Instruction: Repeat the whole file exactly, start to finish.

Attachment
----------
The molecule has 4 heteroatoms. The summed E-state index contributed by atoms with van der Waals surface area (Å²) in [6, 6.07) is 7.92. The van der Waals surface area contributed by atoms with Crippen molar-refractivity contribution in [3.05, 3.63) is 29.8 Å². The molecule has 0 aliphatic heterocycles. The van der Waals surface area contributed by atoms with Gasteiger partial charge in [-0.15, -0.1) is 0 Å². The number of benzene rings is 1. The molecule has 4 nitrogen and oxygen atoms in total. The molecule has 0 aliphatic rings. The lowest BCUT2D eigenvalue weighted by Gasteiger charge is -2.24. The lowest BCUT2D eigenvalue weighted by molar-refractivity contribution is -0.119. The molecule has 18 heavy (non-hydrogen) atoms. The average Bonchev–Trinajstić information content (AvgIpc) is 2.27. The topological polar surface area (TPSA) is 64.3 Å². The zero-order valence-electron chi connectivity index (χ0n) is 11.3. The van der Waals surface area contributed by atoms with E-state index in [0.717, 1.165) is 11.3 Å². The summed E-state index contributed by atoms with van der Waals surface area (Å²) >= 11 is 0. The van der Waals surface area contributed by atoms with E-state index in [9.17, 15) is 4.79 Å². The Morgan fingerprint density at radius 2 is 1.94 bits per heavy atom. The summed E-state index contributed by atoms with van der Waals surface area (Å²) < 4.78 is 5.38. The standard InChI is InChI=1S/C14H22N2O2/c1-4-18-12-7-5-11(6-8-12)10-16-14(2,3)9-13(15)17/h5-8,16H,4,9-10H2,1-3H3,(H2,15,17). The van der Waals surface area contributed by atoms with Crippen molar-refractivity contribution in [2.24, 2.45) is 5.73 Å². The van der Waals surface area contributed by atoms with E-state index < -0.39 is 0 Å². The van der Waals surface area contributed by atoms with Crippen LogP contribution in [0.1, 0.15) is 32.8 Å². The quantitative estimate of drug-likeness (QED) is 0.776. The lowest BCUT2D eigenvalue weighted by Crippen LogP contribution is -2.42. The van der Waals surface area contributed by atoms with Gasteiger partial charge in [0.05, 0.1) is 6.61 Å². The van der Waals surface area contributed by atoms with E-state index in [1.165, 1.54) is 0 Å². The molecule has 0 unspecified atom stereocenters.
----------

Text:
The molecule has 4 heteroatoms. The summed E-state index contributed by atoms with van der Waals surface area (Å²) in [6, 6.07) is 7.92. The van der Waals surface area contributed by atoms with Crippen molar-refractivity contribution in [3.05, 3.63) is 29.8 Å². The molecule has 0 aliphatic heterocycles. The van der Waals surface area contributed by atoms with Gasteiger partial charge in [-0.15, -0.1) is 0 Å². The number of benzene rings is 1. The molecule has 4 nitrogen and oxygen atoms in total. The molecule has 0 aliphatic rings. The lowest BCUT2D eigenvalue weighted by Gasteiger charge is -2.24. The lowest BCUT2D eigenvalue weighted by molar-refractivity contribution is -0.119. The molecule has 18 heavy (non-hydrogen) atoms. The average Bonchev–Trinajstić information content (AvgIpc) is 2.27. The topological polar surface area (TPSA) is 64.3 Å². The zero-order valence-electron chi connectivity index (χ0n) is 11.3. The van der Waals surface area contributed by atoms with E-state index in [0.717, 1.165) is 11.3 Å². The summed E-state index contributed by atoms with van der Waals surface area (Å²) >= 11 is 0. The van der Waals surface area contributed by atoms with E-state index in [9.17, 15) is 4.79 Å². The Morgan fingerprint density at radius 2 is 1.94 bits per heavy atom. The summed E-state index contributed by atoms with van der Waals surface area (Å²) < 4.78 is 5.38. The standard InChI is InChI=1S/C14H22N2O2/c1-4-18-12-7-5-11(6-8-12)10-16-14(2,3)9-13(15)17/h5-8,16H,4,9-10H2,1-3H3,(H2,15,17). The van der Waals surface area contributed by atoms with Crippen molar-refractivity contribution in [2.24, 2.45) is 5.73 Å². The van der Waals surface area contributed by atoms with E-state index < -0.39 is 0 Å². The van der Waals surface area contributed by atoms with Crippen LogP contribution in [0.1, 0.15) is 32.8 Å². The quantitative estimate of drug-likeness (QED) is 0.776. The lowest BCUT2D eigenvalue weighted by Crippen LogP contribution is -2.42. The van der Waals surface area contributed by atoms with Gasteiger partial charge in [0.05, 0.1) is 6.61 Å². The van der Waals surface area contributed by atoms with E-state index in [1.165, 1.54) is 0 Å². The molecule has 0 unspecified atom stereocenters.